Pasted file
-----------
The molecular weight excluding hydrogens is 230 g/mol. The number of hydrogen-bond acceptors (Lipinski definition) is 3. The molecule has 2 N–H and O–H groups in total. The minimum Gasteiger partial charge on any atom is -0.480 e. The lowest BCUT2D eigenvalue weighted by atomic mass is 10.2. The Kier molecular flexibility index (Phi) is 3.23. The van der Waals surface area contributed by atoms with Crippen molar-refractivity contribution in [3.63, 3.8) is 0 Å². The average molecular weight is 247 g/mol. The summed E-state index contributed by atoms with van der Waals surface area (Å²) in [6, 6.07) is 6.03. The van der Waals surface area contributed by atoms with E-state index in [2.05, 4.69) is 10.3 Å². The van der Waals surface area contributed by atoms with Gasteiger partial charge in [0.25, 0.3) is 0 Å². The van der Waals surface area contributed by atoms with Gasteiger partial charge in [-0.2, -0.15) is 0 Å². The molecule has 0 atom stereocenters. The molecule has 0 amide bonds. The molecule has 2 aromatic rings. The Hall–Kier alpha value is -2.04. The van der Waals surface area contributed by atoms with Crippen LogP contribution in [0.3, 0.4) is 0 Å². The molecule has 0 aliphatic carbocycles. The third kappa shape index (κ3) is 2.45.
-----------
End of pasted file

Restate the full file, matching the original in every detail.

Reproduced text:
The molecular weight excluding hydrogens is 230 g/mol. The number of hydrogen-bond acceptors (Lipinski definition) is 3. The molecule has 2 N–H and O–H groups in total. The minimum Gasteiger partial charge on any atom is -0.480 e. The lowest BCUT2D eigenvalue weighted by atomic mass is 10.2. The Kier molecular flexibility index (Phi) is 3.23. The van der Waals surface area contributed by atoms with Crippen molar-refractivity contribution in [3.63, 3.8) is 0 Å². The average molecular weight is 247 g/mol. The summed E-state index contributed by atoms with van der Waals surface area (Å²) in [6, 6.07) is 6.03. The van der Waals surface area contributed by atoms with E-state index in [2.05, 4.69) is 10.3 Å². The van der Waals surface area contributed by atoms with Gasteiger partial charge in [0.25, 0.3) is 0 Å². The van der Waals surface area contributed by atoms with Gasteiger partial charge in [-0.2, -0.15) is 0 Å². The molecule has 0 atom stereocenters. The molecule has 0 amide bonds. The molecule has 2 aromatic rings. The Hall–Kier alpha value is -2.04. The van der Waals surface area contributed by atoms with Crippen LogP contribution in [0.3, 0.4) is 0 Å². The molecule has 0 aliphatic carbocycles. The third kappa shape index (κ3) is 2.45.